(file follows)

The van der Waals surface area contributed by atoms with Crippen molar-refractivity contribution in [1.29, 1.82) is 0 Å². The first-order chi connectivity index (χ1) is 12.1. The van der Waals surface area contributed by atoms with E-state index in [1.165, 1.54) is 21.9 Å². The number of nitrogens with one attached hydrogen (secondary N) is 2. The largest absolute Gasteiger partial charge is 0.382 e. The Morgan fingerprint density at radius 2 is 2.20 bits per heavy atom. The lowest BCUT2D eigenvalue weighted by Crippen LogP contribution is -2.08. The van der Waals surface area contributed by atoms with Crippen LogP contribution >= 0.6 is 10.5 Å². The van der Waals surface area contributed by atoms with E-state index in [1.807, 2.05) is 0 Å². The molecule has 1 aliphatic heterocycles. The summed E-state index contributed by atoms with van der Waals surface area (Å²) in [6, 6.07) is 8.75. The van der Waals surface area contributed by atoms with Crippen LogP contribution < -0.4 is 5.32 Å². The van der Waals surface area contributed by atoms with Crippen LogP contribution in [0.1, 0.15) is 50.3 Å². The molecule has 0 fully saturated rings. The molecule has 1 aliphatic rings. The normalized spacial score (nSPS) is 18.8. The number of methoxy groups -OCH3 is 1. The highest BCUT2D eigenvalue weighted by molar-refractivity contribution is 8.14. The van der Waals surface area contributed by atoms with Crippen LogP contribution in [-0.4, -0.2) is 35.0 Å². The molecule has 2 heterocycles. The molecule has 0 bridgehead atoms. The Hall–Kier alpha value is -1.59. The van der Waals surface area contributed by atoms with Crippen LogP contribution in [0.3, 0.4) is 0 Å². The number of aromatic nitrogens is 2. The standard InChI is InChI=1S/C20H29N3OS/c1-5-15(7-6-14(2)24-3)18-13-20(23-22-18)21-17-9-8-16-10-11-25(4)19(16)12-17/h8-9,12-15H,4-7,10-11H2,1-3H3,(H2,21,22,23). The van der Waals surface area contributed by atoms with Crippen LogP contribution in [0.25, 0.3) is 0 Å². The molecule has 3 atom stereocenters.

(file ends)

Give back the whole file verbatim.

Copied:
The van der Waals surface area contributed by atoms with Crippen molar-refractivity contribution in [1.29, 1.82) is 0 Å². The first-order chi connectivity index (χ1) is 12.1. The van der Waals surface area contributed by atoms with E-state index in [1.165, 1.54) is 21.9 Å². The number of nitrogens with one attached hydrogen (secondary N) is 2. The largest absolute Gasteiger partial charge is 0.382 e. The Morgan fingerprint density at radius 2 is 2.20 bits per heavy atom. The lowest BCUT2D eigenvalue weighted by Crippen LogP contribution is -2.08. The van der Waals surface area contributed by atoms with Crippen LogP contribution >= 0.6 is 10.5 Å². The van der Waals surface area contributed by atoms with E-state index in [1.807, 2.05) is 0 Å². The molecule has 1 aliphatic heterocycles. The summed E-state index contributed by atoms with van der Waals surface area (Å²) in [6, 6.07) is 8.75. The van der Waals surface area contributed by atoms with Crippen LogP contribution < -0.4 is 5.32 Å². The van der Waals surface area contributed by atoms with Crippen LogP contribution in [0.1, 0.15) is 50.3 Å². The molecule has 0 fully saturated rings. The molecule has 1 aliphatic rings. The normalized spacial score (nSPS) is 18.8. The number of methoxy groups -OCH3 is 1. The highest BCUT2D eigenvalue weighted by molar-refractivity contribution is 8.14. The van der Waals surface area contributed by atoms with Crippen LogP contribution in [-0.4, -0.2) is 35.0 Å². The molecule has 2 heterocycles. The molecule has 0 bridgehead atoms. The Hall–Kier alpha value is -1.59. The van der Waals surface area contributed by atoms with Crippen LogP contribution in [0.3, 0.4) is 0 Å². The number of aromatic nitrogens is 2. The standard InChI is InChI=1S/C20H29N3OS/c1-5-15(7-6-14(2)24-3)18-13-20(23-22-18)21-17-9-8-16-10-11-25(4)19(16)12-17/h8-9,12-15H,4-7,10-11H2,1-3H3,(H2,21,22,23). The van der Waals surface area contributed by atoms with Crippen LogP contribution in [0.25, 0.3) is 0 Å². The molecule has 3 atom stereocenters.